Oh, boy. See, I knew you were going to – I figured that – so I’m working on a new solo, ha ha, already? And I didn’t – I was commissioned by CanAsian Dance Festival. Do you guys do fact checks? Oh, God, I hope that’s what it’s called. CanAs – I’d better do that myself right now, because they change their names. CanAsian Dance Festival, I’d better check. To make a solo. Which will premiere in February this year (2017). I guess at the end of the month! Can’t believe – yep, sorry. I’m checking that… the CanAsian, what are they called?! CanAsian Dance Festival, thank God, okay. Because it used to be international, but that’s gone – okay. So making a solo for them that will premiere at the end of February, on the 26th February – oh, that’s so bad, I can’t remember! I just know when I have to be in the theatre, how’s that? That opens on the 23rd of February. Yes. So I’m making a new solo. And I somehow – this is also attached to my parents. I didn’t mean to, but anyways. It’s a little bit more about myself, too, but now I’ve come to terms with it and I’m not gonna fight it. I was working on a different idea, but it’s kind of wound itself into this piece – is… it’s a little bit… my mother has dementia now, she’s being diagnosed as having dementia, and in my last visit with them, it became much more apparent. And I know nothing about that illness, so I did a lot more homework, and anyhow, it has to do with a little bit – it really… I’m working on what it is to be just here. Just here, only now, because that’s only what she can remember now. And now, because her forgetfulness is – it’s pretty incredible. In a minute, she can’t remember what happened a minute ago. Yeah, so it really is – and that’s been pretty… sort of heartbreaking.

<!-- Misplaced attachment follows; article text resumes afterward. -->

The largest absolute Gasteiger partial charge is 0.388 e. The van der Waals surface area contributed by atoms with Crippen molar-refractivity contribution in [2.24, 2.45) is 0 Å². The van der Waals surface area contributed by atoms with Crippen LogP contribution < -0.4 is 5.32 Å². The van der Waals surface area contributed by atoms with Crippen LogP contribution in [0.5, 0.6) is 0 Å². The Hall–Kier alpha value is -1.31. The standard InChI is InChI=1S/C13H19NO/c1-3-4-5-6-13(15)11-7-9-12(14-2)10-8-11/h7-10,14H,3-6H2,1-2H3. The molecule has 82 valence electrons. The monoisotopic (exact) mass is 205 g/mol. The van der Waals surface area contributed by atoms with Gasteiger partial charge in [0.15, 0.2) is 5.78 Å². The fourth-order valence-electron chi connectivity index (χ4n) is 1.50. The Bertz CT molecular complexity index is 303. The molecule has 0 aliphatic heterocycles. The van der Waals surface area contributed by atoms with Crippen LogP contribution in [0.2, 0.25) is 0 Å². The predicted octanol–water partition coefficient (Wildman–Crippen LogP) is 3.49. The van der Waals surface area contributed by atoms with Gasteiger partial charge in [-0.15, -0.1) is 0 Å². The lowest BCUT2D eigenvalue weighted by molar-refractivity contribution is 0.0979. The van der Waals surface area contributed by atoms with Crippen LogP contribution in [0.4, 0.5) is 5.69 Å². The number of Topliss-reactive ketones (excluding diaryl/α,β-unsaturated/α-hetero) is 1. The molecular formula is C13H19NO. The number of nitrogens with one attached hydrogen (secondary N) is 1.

And it must be challenging to be away, and then to come back and see the changes –